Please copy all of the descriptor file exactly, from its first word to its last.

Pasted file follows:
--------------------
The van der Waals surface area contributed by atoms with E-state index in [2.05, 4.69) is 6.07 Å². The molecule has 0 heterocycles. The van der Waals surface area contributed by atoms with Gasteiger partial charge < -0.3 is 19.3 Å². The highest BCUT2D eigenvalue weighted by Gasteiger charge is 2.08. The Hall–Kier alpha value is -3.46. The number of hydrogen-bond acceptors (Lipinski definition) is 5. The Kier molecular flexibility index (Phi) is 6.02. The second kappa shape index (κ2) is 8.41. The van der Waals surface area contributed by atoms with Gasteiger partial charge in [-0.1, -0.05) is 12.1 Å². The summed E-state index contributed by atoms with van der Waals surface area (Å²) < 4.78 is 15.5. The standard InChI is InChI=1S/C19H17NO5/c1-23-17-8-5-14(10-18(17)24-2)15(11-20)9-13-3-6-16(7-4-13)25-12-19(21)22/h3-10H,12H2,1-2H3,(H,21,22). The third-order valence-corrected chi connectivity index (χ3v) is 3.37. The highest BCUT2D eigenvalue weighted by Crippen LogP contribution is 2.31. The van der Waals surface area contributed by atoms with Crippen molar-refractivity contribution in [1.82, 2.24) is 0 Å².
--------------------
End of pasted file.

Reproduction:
The van der Waals surface area contributed by atoms with E-state index in [2.05, 4.69) is 6.07 Å². The molecule has 0 heterocycles. The van der Waals surface area contributed by atoms with Gasteiger partial charge < -0.3 is 19.3 Å². The highest BCUT2D eigenvalue weighted by Gasteiger charge is 2.08. The Hall–Kier alpha value is -3.46. The number of hydrogen-bond acceptors (Lipinski definition) is 5. The Kier molecular flexibility index (Phi) is 6.02. The second kappa shape index (κ2) is 8.41. The van der Waals surface area contributed by atoms with Gasteiger partial charge in [-0.1, -0.05) is 12.1 Å². The summed E-state index contributed by atoms with van der Waals surface area (Å²) < 4.78 is 15.5. The standard InChI is InChI=1S/C19H17NO5/c1-23-17-8-5-14(10-18(17)24-2)15(11-20)9-13-3-6-16(7-4-13)25-12-19(21)22/h3-10H,12H2,1-2H3,(H,21,22). The third-order valence-corrected chi connectivity index (χ3v) is 3.37. The highest BCUT2D eigenvalue weighted by Crippen LogP contribution is 2.31. The van der Waals surface area contributed by atoms with Crippen molar-refractivity contribution in [1.82, 2.24) is 0 Å².